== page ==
Call it the culinary equivalent of a second act. In recent years, a number of discontinued food and drink brands have returned to store shelves, riding a wave of interest in all things retro. “It’s like giving someone a portal in time,” says Kenny Wiesen, a New York entrepreneur who helped relaunch Bonomo’s Turkish Taffy, a legendary candy brand. In fact, entire businesses are now dedicated to this “back from the brink” market. For example, Chicago-based entrepreneur Mark Thomann has the rights to such once-iconic brands as Brim decaffeinated coffee (remember the phrase “Fill it to the rim with Brim”?) and Clearly Canadian sparkling water. But bringing new life to an old favorite is no easy task, since tastes change and memories are short. Here are 10 brands that are making a nostalgic go of it.
The disappearance of Twinkies was a short one: The Hostess company, makers of the beloved cream-filled snack cake, declared bankruptcy in 2012 and discontinued production. But by July of this year, the brand was back, courtesy of C. Dean Metropoulos & Co., a private-equity firm that purchased the rights to Twinkies and a few other Hostess favorites for $410 million. So far, all signs point to a successful relaunch: Metropoulos shipped a combined 85 million Twinkies and Hostess CupCakes to meet initial demand, and had orders in for 100 million more. The company says it hasn’t tweaked the Twinkie formula (the cake has been around for 83 years), but it does plan to expand the brand lineup shortly. Meanwhile, vendors at carnivals and state fairs are breathing a sigh of relief, knowing they can offer deep-fried Twinkies once again. As veteran fair concessionaire Charlie Boghosian recently told the Orange County Register: “I was very happy to hear that Hostess was coming back. More important, my mouth was very happy.”
Drake’s coffee cake
Ah, Drake’s, the coffee cake immortalized in a “Seinfeld” episode (“I got a whole box of them”). And, yes, there was a Drake behind the brand—one Newman E. Drake, a Brooklyn, N.Y., baker from the late 19th century who sold his cakes by the slice. The 125-year-old brand, which also encompasses such other snack cakes as Yodels, Devil Dogs and Ring Dings, went through a series of different owners and ultimately became part of the Hostess label—that is, until Hostess went out of business last year (see Twinkies). McKee Foods, a Tennessee-based food conglomerate best known for its Little Debbie cakes, purchased the Drake’s biz earlier this year for $27.5 million. It’s rolling out the coffee cakes and other treats starting this week, and it promises that it will be “using the original Drake’s recipes.” But Drake’s fans may be disappointed to know that the company has no plans to revive Yankee Doodles and Funny Bones, two other once-popular Drake’s items.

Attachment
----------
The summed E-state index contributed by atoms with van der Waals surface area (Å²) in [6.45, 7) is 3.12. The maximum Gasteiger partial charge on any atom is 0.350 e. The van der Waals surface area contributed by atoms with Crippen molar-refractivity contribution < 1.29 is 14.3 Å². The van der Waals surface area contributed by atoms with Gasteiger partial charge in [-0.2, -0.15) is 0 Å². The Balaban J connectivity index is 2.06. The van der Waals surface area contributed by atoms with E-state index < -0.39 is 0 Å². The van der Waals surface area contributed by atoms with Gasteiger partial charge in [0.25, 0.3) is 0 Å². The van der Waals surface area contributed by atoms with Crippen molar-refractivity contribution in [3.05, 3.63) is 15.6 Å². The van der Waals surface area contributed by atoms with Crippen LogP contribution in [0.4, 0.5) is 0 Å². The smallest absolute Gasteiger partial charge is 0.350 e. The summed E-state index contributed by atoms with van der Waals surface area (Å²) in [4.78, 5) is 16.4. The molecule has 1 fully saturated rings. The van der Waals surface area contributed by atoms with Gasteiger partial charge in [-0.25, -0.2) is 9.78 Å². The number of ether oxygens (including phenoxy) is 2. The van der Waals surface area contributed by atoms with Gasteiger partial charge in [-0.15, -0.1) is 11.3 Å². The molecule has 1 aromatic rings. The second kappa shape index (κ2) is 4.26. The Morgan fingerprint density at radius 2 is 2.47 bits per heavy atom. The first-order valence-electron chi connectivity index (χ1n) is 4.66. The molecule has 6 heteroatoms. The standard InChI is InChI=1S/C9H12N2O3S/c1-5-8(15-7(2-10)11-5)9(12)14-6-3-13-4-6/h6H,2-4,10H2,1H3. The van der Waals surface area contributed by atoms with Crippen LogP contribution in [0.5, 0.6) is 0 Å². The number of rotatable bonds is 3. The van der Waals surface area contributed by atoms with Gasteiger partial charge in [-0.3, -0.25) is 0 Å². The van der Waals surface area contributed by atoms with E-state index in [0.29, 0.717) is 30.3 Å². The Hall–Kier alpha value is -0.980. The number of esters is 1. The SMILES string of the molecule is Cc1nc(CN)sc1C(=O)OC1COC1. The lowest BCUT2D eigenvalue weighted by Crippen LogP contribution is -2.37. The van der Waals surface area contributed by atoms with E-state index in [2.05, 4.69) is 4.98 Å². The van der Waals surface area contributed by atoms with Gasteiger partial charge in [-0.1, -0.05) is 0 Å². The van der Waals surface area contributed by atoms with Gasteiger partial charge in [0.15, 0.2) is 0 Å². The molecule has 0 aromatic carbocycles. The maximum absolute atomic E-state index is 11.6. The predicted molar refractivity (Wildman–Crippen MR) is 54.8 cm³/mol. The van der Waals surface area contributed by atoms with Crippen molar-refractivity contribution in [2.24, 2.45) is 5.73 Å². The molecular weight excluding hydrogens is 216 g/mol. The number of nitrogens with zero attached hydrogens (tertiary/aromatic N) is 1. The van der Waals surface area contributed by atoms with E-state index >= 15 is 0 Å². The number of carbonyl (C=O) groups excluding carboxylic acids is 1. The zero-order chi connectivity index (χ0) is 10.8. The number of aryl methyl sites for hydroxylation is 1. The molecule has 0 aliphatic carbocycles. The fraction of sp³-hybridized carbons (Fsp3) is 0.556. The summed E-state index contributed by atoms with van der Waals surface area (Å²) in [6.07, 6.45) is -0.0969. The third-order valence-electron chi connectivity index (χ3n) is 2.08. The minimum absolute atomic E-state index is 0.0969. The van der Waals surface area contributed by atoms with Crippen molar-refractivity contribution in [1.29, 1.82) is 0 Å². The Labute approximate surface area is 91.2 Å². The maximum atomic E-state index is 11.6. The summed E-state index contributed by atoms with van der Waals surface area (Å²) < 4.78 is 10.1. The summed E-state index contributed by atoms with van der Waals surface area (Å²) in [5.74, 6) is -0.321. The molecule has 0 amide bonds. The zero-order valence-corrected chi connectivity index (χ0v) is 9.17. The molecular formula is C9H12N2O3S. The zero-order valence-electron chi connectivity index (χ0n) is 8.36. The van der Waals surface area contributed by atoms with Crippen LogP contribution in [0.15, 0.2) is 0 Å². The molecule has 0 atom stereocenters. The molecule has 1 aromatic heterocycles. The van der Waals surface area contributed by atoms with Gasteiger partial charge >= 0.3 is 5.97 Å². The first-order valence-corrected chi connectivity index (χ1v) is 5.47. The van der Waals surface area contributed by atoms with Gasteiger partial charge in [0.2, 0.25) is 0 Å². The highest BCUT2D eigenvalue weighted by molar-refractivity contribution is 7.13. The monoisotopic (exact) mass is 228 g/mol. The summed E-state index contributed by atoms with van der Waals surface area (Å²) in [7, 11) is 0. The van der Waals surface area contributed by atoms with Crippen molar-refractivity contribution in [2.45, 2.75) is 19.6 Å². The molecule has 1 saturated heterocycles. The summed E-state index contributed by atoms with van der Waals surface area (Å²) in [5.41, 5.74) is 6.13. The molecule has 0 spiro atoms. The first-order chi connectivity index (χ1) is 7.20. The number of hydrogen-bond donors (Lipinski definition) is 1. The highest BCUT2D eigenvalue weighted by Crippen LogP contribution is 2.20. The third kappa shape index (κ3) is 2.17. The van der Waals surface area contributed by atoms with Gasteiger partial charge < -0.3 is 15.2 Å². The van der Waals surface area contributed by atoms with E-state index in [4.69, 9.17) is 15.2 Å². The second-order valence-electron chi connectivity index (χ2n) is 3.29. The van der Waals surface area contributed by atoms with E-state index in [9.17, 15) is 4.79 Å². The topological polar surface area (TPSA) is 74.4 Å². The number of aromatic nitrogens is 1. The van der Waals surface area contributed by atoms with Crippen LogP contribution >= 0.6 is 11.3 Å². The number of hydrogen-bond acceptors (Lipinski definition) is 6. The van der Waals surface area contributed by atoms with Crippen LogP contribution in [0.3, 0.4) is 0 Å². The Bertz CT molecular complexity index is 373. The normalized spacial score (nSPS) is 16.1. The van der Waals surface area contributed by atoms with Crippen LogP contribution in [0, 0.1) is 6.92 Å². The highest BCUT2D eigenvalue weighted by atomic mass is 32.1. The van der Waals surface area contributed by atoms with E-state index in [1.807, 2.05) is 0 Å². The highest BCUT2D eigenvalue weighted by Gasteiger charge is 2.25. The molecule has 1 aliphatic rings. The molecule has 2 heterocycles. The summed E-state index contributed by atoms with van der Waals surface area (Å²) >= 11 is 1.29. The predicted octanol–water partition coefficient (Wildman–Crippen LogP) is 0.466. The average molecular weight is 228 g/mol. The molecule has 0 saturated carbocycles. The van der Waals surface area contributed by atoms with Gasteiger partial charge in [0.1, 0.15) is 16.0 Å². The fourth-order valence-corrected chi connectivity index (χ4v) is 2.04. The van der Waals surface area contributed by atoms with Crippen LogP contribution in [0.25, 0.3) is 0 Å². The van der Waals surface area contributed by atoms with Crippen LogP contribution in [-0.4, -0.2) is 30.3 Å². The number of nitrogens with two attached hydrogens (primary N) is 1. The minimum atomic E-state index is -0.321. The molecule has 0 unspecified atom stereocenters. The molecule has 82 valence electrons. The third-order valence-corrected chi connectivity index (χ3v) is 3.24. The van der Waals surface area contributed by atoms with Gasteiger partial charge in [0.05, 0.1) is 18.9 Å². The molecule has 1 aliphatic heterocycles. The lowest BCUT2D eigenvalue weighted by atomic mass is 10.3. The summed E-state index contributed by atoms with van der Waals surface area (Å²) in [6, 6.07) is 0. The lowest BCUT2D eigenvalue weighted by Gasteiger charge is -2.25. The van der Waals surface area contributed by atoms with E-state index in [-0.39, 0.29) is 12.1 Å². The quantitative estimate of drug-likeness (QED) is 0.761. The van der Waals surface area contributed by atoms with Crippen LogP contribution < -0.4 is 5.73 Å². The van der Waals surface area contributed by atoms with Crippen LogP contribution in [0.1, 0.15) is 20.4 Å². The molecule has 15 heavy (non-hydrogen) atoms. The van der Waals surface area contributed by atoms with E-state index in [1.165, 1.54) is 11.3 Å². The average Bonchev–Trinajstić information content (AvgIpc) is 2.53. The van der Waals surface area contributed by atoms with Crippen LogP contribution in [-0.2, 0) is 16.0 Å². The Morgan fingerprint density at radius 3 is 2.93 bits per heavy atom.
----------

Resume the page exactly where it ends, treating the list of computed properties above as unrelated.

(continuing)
Schlitz is a beer with roots going back to the mid-19th century, when Joseph Schlitz made his way from Germany to Milwaukee and started working at a brewery (first as a bookkeeper, later as the boss). By the ‘50s, it was one of the world’s favorite brews, with production topping 6 million barrels annually. But eventually, the recipe for the brand was changed for the sake of cost-cutting and Schlitz lost market share. Jump ahead to 2007 and Schlitz, now part of Pabst Brewing Co., re-embraced what it calls its “Classic ‘60s Formula” (much like Coca-Cola Classic after the New Coke debacle). The brand has said it’s aiming to bring the “gusto” back (a reference to Schlitz’s old marketing campaign), but the payoff hasn’t been all that big: In the past year, the brand posted sales of $900,000, according to IRI, a Chicago-based market research firm. By contrast, Pabst Brewing’s signature Pabst brand posted sales of $280 million.
Fruity Yummy Mummy cereal
What is it about monsters and cereal that goes so well together? General Mills created quite the sensation when it debuted the chocolate-flavored Count Chocula and the strawberry-flavored Franken Berry cereals in 1971. The brands proved so popular that the monster line was expanded to include Boo Berry and Fruity Yummy Mummy. General Mills kept producing Count Chocula, Franken Berry and Boo Berry—albeit in limited Halloween-time releases—but Fruity Yummy Mummy was discontinued altogether in 1973. Now, it’s back: General Mills is bringing all the monster cereals to store shelves this year (Fruit Brute, too), starting now through Halloween (or however long supplies last). The packaging has been updated, but General Mills has made a deal with Target to release the cereals in a retro-style box available exclusively at its stores. Still, expectations may not be too high for our mummy friend: In a survey on the Mr. Breakfast website, Fruity Yummy Mummy ranked just 160 out of the top 200 cereals of all time.